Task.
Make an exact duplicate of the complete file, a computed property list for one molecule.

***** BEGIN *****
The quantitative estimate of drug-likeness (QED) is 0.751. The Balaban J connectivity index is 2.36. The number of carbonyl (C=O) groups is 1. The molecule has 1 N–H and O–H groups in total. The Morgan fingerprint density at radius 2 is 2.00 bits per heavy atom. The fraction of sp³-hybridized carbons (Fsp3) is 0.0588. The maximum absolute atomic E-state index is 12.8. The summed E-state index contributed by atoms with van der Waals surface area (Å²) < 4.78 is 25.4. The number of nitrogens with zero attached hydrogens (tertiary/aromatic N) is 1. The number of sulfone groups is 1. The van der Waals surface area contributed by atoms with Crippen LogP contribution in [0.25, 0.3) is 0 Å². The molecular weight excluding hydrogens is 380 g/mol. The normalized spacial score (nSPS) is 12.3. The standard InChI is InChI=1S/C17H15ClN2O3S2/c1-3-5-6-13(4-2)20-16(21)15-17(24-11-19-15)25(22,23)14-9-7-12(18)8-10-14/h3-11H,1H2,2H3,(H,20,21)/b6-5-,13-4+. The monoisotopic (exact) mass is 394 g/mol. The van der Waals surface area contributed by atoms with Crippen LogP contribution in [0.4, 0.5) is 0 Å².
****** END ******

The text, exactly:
The quantitative estimate of drug-likeness (QED) is 0.751. The Balaban J connectivity index is 2.36. The number of carbonyl (C=O) groups is 1. The molecule has 1 N–H and O–H groups in total. The Morgan fingerprint density at radius 2 is 2.00 bits per heavy atom. The fraction of sp³-hybridized carbons (Fsp3) is 0.0588. The maximum absolute atomic E-state index is 12.8. The summed E-state index contributed by atoms with van der Waals surface area (Å²) < 4.78 is 25.4. The number of nitrogens with zero attached hydrogens (tertiary/aromatic N) is 1. The number of sulfone groups is 1. The van der Waals surface area contributed by atoms with Crippen LogP contribution in [0.25, 0.3) is 0 Å². The molecular weight excluding hydrogens is 380 g/mol. The normalized spacial score (nSPS) is 12.3. The standard InChI is InChI=1S/C17H15ClN2O3S2/c1-3-5-6-13(4-2)20-16(21)15-17(24-11-19-15)25(22,23)14-9-7-12(18)8-10-14/h3-11H,1H2,2H3,(H,20,21)/b6-5-,13-4+. The monoisotopic (exact) mass is 394 g/mol. The van der Waals surface area contributed by atoms with Crippen LogP contribution in [0.4, 0.5) is 0 Å².